The Independent Voice of Southern Methodist University Since 1915

The Daily Campus

The Daily Campus

The Independent Voice of Southern Methodist University Since 1915

The Daily Campus

The Independent Voice of Southern Methodist University Since 1915

The Daily Campus

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ROTC students march in Veterans’ Day parade

 ROTC students march in Veterans Day parade
ROTC students march in Veterans’ Day parade

ROTC students march in Veterans’ Day parade

Thursday morning while most students fought to stay awake inclass, several Air Force Reserve Officers’ Training Corpstudents from SMU marched along side veterans, active duty soldiersand national guardsmen in the Veterans’ Day Parade indowntown Dallas.

“Marching in the parade is a really big honor because weare the only college-level ROTC detachment doing this,” AirForce ROTC member at the University of North Texas Brian Gluckmansaid.

This is the second year UNT/SMU ROTC students have participatedin the parade. In formation and full uniform, the cadets marchedfrom Union Auditorium to Dallas City Hall.

While SMU doesn’t officially have an Air Force ROTCprogram of its own, interested students can complete the programthrough UNT in Denton.

The Air Force ROTC is a program that prepares college studentsto become Air Force officers after graduation and teaches themvaluable leadership and management skills. The ROTC program offersscholarships for two, three and four years, however aftercompleting the first year, students must either contract with theAir Force for a job after graduation or drop their scholarship.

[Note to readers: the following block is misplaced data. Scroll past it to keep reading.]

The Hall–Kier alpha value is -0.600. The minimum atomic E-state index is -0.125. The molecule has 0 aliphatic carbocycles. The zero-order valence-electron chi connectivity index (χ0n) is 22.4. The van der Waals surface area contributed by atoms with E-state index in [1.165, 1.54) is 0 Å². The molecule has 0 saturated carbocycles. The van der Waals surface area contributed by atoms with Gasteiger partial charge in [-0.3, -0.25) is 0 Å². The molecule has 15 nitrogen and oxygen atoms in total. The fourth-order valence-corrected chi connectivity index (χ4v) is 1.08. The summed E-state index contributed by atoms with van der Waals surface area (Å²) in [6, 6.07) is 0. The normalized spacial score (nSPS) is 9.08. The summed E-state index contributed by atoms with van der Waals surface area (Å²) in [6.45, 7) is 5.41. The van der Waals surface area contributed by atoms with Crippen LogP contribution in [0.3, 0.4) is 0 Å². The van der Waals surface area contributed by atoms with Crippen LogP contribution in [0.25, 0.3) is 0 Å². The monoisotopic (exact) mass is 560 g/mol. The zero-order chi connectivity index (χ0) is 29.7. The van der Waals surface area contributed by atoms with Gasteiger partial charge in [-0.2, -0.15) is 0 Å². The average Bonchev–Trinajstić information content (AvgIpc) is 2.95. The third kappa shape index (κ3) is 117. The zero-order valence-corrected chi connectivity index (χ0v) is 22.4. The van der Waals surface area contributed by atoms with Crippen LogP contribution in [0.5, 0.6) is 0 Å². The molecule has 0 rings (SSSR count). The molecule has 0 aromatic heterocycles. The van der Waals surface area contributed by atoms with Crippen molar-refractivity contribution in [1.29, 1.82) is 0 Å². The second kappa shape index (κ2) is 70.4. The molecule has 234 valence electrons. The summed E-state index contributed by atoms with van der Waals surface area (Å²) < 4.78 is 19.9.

Once a student completes the program, he/she automaticallybecomes an officer and receives a job through the Air Forceimmediately after graduating.

“The Air Force has so many jobs out there. Every job yousee in the real world, basically there’s a similar job in theAir Force,” Kevin Ochs, a sophomore electrical engineeringmajor, said.

“The day you graduate, you have a job waiting for you anda paycheck the next month.”

Ochs heard about the program in high school through his olderbrother who was a member.

He and other SMU ROTC members make the 45-minute drive to UNTevery Wednesday to take class for three hours.

He has a partial scholarship through the program and iscontracted to work for the Air Force for four years aftergraduation.

“I can’t fly -I’m colorblind- but I want touse my major. What I want to do is research and development,”he said.

Ochs is proud of his membership and said that wearing his navyblue uniform on the SMU campus once a week reminds him that, as amember of the ROTC, he is always representing the Air Force.

“We have a lot of responsibility. I have a lot more tolose,” he said.

Today, with the situation in Iraq and the Middle East, Ochs andhis fellow ROTC members might be nervous about possibly beingshipped out after graduating. However, Gluckman said that’snot the case.

“We talk about it a lot in my class and it seems likeeveryone’s really motivated. We understand that it’ssomething we all may have to do for our country,” hesaid.

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